Faculty who teach recreation and tourism, life sciences, nursing, or education split their time between Fairfax and Prince William or are based solely at Prince William, Czarda explains. A hassle? Not necessarily. “Some people really like teaching on multiple campuses,” he says. Yet not everyone can be expected to feel that way. “Some believe the core vibrancy of our main campus in Fairfax is where they need to be at all times,” he adds.
As for prospective students?particularly those considering a major where a split between campuses is likely?the model can be an admissions office hurdle, Czarda acknowledges. But once they try out the shuttle, which tends to take about 20 minutes, “they see the facilities and classrooms and computer labs, and that concern dissipates quickly.”
With 40 buses running on 10 routes to connect four Rutgers campuses, a GPS on each bus, and digital signage at each stop to communicate the next arrival, this bus and shuttle system is probably as intricate as a campus system could get. “It’s a mass transit system, a subway on wheels,” says Jack E. Molenaar, director of transportation services.
Classes on each campus used to start and end at the same time. But students only had 20 minutes to get to other campuses. Since fall 2005, a staggered schedule has solved that. “The shortest time difference now is 55 minutes,” he says. First period begins at 8:10 on the College Avenue/Downtown New Brunswick campus, 8:40 at both Bush and Livingston, and 9:15 at Cook/Douglass.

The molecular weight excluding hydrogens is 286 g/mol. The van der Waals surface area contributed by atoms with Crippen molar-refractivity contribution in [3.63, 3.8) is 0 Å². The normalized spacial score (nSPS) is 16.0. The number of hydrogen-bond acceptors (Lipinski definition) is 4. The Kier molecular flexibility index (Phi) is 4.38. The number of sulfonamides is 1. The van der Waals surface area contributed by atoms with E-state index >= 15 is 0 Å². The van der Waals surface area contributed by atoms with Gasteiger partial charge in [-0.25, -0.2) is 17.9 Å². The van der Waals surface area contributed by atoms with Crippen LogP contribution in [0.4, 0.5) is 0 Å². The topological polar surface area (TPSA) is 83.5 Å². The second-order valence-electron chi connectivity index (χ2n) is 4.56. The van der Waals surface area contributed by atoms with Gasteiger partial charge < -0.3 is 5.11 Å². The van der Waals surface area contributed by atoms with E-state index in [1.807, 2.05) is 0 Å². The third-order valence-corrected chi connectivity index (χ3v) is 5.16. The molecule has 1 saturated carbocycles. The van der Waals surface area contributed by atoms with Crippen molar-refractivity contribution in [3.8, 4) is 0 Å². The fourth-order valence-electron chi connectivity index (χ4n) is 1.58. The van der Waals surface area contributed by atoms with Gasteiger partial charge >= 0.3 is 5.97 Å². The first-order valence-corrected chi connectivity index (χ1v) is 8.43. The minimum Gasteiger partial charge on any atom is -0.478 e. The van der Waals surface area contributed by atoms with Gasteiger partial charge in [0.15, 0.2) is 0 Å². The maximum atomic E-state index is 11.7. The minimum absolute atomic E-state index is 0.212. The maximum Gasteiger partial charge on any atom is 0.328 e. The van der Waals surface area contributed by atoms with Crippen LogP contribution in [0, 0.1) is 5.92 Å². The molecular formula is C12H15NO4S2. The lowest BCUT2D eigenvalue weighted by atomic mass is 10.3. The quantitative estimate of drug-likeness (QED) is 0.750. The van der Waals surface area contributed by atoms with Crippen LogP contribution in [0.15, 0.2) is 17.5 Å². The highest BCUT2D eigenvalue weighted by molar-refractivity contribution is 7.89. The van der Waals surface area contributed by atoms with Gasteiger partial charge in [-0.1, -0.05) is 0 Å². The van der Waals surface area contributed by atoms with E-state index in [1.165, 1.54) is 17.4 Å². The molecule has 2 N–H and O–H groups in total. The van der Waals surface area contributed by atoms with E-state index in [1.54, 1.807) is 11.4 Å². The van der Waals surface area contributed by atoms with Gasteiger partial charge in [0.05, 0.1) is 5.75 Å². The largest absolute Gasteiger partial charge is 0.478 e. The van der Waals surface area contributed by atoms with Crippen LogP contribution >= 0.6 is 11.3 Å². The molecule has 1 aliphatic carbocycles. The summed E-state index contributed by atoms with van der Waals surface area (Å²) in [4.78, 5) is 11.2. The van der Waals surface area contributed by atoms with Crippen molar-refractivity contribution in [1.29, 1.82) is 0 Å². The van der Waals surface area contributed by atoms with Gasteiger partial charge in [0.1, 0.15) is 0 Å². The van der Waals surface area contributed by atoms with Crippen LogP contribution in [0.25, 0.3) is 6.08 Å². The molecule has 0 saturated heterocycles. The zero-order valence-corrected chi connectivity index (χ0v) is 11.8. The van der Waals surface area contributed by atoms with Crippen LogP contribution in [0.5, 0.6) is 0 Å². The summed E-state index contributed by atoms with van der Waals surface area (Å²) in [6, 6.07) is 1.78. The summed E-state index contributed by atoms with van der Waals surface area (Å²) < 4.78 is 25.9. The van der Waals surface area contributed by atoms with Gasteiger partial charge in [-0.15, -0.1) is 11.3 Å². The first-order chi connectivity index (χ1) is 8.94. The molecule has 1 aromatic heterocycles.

Besides making students’ lives a bit less hectic, the schedule reduces traffic. “We went from six major peaks of traffic coming in to 18 mini-peaks,” Molenaar says. Most bus rides, depending on traffic, are 20 minutes or less.
One reason the system works is the new zone parking. Students purchase a pass that allows for parking only in a certain area. They park once and then ride the bus the rest of the day. Molenaar sells only the number of permits matching the number of parking spots on a particular campus, and those caught in the wrong zone get socked with a $50 ticket. (After 8 p.m., student residents can park at other campuses.) “The whole system is based on the buses,” he says. “We would have to build more parking decks if not for the buses.”
NextBus uses each bus’s GPS to provide real-time information on when the (you guessed it) next bus will arrive. The signage can also be used for campus communication during inclement weather or emergencies, and users can access the information via the internet or phone. The service was implemented in 2006, and questions and complaints have dropped by 70 percent since then, Molenaar says.
In addition, security cameras allow dispatchers to view every stop and to call in any problems. The ability to track arrivals has also cut back on “Was the bus really late?” inquiries from professors hearing that excuse. And Molenaar can track ridership and add more buses or take away stops as necessary. It’s all about efficiency.
A private company owns the bus fleet and has a 10-year contract for up to $8 million a year. To keep driver quality in check, some students are paid to ride and report back on whether, for instance, the driver is talking on a cell phone or not making announcements of each stop. Drivers know exactly when they’re supposed to be at each stop, and “if they’re more than 10 minutes late or early [without a reported reason], then we don’t pay for the loop,” Molenaar says. “Since we did that, the buses aren’t bunching together anymore. Put a financial clause in there, and it’s amazing what happens.”
Faculty and staff are allowed to drive between campuses, but Molenaar says he forces himself to take the bus. “Many times it gets you closer to where you’re going.”